For a great introduction to Compute Shaders, do see Sylwester Bala's recent blog Get started with compute shaders.

 

 

Compute Shaders Summary


Compute shaders are coming! How quickly depends on the role-out and adoption of OpenGL ES 3.1, but there’s every chance this technology will find its way into a very wide range of devices as mobile GPUs capable of supporting OpenGL ES 3.1 filter down into the mid-range market over the next couple of years. The same thing happened with the move from OpenGL ES 1.1 to 2.0… nowadays you’d be hard pushed to find a phone or tablet that doesn’t support 2.0.  Relative ease of use combined with growing ubiquity across multiple platforms could just be a winning combination.

 

See Plout Galatsopoulos' blog on ARM's recent submission for OpenGL ES 3.1 conformance for the Mali-T604, Mali-T628 and Mali-T760 GPUs - and for a great introduction to OpenGL ES 3.1 as a whole, do check out Tom Olson's blog Here comes OpenGL® ES 3.1!

 

 

One more thing…


gles.png


So that’s it.  But as Columbo would say… just one more thing…

 

OpenGL ES 2.0 Fragment Shaders and Frame Buffer Objects


Although not seen as a power compute user’s weapon of choice, fragment shaders have for a long time been used to run some level of general compute - and they do offer one benefit unique amongst all the main approaches here: ubiquity. Any OpenGL ES 2.0-capable GPU – and that really is just about every smart device out there today – can run fragment shaders. This approach involves thinking of texture maps not necessarily as arrays of texels, but just as a 1D or 2D array of data. As long as the data to be read and written by the shader can be represented by supported texture formats, these values can be sampled and written out for each element in the array. You just set up a Frame Buffer Object and typically render a quad (two triangles making a rectangle) into it, using one or more of these data arrays as texture sources. The fragment shader can then compute more or less whatever it wants from the data in these textures, and output the computed result to the FBO. The resulting texture can then be used as a source for any other fragment shaders in the rendering pipeline.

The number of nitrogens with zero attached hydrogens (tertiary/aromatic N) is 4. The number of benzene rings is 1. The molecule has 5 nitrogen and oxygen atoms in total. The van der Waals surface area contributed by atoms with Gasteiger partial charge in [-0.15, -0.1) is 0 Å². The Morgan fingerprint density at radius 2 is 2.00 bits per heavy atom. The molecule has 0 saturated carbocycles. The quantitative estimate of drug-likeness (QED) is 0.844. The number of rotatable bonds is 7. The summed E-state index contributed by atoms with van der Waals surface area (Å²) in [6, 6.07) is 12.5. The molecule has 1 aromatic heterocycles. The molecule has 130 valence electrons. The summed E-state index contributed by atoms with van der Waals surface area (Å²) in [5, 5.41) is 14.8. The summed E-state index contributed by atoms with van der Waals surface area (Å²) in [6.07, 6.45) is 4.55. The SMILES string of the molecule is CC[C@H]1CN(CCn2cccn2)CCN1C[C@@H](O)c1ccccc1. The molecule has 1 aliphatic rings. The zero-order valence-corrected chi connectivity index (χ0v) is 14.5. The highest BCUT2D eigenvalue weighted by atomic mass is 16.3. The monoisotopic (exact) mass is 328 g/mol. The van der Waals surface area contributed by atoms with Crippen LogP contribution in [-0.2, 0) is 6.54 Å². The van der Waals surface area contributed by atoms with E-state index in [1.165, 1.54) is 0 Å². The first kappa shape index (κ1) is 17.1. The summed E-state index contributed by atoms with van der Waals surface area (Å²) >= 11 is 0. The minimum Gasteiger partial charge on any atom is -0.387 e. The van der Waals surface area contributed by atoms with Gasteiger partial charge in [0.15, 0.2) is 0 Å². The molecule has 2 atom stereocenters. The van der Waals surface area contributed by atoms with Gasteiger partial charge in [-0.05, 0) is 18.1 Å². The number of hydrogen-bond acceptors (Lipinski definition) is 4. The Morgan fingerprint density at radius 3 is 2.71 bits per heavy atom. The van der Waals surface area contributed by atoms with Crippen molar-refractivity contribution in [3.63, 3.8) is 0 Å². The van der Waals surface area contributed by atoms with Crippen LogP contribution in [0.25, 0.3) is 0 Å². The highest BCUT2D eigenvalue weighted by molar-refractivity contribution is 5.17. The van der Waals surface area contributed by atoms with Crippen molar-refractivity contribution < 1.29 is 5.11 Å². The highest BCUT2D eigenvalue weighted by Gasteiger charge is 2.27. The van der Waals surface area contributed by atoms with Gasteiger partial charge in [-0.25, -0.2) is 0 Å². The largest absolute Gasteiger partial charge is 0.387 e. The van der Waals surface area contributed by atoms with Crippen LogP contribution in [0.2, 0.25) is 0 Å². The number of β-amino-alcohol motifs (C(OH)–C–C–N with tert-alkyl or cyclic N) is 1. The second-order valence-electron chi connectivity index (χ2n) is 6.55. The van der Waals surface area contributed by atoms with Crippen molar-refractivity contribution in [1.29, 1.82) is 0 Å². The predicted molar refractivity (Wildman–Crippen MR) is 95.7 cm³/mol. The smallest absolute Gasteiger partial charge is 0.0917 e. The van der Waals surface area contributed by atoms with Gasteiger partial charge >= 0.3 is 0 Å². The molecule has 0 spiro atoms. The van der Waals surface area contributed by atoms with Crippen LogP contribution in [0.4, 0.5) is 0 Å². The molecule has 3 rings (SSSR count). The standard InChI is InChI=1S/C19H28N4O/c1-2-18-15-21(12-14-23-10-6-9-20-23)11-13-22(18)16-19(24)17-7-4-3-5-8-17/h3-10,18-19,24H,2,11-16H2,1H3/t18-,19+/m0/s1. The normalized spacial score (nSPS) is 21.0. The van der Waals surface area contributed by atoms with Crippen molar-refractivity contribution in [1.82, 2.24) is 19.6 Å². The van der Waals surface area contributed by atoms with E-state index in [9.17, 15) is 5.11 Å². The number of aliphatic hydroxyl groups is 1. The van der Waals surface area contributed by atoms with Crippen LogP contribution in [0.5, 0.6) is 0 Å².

Summary